Ques. “Meet to be partakers of the inheritance of the saints in light”. Is that the Red Sea, or Jordan?

I should say it was the Red Sea, although in reality the Red Sea and Jordan coalesce.

In the Red Sea I get Christ’s death and resurrection, and in this sense all is complete; but in Jordan I get my death and resurrection with Christ, and then you find the experimental sense of things, and also Gilgal.

Colossians is not quite in the land; it is a kind of in-between thing. Ephesians views a man dead in his sins, and then there is a new creation, quickened together with Christ.

Ques. In Colossians 2:11, is that circumcision after being in the land?

Yes; you are over Jordan, but without being seated in the heavenly places. In Ephesians we are; not of course with Christ, but in Him.

 

Notes & Jottings p 107

LECTURE AT ROCHDALE

 

RJ3

It is quite false to make the wilderness a matter of progressive experience, as at the end of the desert: it is our identification with Christ’s death, and Jordan is identical in fact, though not in application, with the Red Sea. But at the Red Sea it is a redemption wrought for me: in Jordan I died — not by experience, but I died; that is, it connects itself with our state, though we do not change that state by experience. But I experience that I have changed my position.

I do not know if you have seen what I have taught, that the wilderness is no part of the counsels of God but of His ways; and that the Red Sea and Jordan coalesce, only at Jordan they go up into the land. Further, in its full character the Red Sea closes all: they are brought to God, to His holy habitation, but not to the result of His plans as to us. The thief had no wilderness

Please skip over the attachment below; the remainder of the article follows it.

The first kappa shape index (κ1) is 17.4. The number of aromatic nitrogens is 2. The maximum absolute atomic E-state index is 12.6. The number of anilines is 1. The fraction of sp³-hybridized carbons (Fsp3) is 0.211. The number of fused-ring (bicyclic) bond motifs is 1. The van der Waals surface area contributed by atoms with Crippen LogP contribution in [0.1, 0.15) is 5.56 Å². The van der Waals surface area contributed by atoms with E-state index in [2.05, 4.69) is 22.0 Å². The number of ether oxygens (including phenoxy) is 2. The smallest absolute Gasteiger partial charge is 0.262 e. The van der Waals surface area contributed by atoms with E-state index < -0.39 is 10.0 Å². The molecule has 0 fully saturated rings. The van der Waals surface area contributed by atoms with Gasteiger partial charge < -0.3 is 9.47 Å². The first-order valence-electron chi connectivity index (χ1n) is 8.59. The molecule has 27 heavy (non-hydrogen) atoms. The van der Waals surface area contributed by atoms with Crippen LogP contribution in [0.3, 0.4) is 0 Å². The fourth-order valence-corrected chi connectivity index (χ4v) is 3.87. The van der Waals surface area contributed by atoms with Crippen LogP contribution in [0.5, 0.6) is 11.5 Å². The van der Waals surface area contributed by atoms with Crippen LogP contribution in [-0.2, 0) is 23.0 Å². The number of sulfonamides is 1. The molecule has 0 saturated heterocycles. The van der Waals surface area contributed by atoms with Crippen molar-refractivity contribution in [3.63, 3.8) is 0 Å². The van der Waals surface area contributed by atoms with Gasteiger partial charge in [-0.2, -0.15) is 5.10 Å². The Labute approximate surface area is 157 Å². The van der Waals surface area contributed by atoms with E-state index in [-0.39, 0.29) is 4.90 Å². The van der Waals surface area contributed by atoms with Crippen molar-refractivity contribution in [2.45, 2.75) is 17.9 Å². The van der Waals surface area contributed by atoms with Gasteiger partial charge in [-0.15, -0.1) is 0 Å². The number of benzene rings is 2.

JND Letters vol 3 p 33

RJ4

The Red Sea is in contrast to the Jordan representing our death with Christ, and, as to our state subjectively, our resurrection with Him-analogous to the forty days He passed on earth. To this the teaching of Colossians answers. Hence heaven is in hope.  In Romans we are not risen with Christ. That involves, as a consequence, our being identified with Him where He is; and so, by the Holy Ghost when we are sealed, union. In Colossians we are risen with Him, but not in heavenly places. Colossians treats of life, with a hope laid up for us in heavenly places; not at all of the Holy Ghost. In Ephesians 2 we are risen with Him and sitting in heavenly places in Him, and then begins the conflict with spiritual wickedness in heavenly places, and testimony according to what is heavenly; so far this is Jordan and Canaan, and here the sealing and gift of the Holy Ghost is fully spoken of, and our relationship with the Father and with Christ, as sons, and as body and bride. Only Ephesians begins with our being dead in sins, so that it is a new creation; it is not death to sin. The blood-shedding, however, in one respect, has a more glorious character. God is glorified in it, though by crossing Jordan we are experimentally placed higher. That too is the fruit of the blood-shedding, in which there is not only the bearing of sins to meet our responsibility, but a glorifying of God, so as to bring us withal into God’s glory with Him, which is beyond all questions of responsibility.

 

Synopsis Exodus 14

 

RJ5

 

3 comments

Leave a Reply

This site uses Akismet to reduce spam. Learn how your comment data is processed.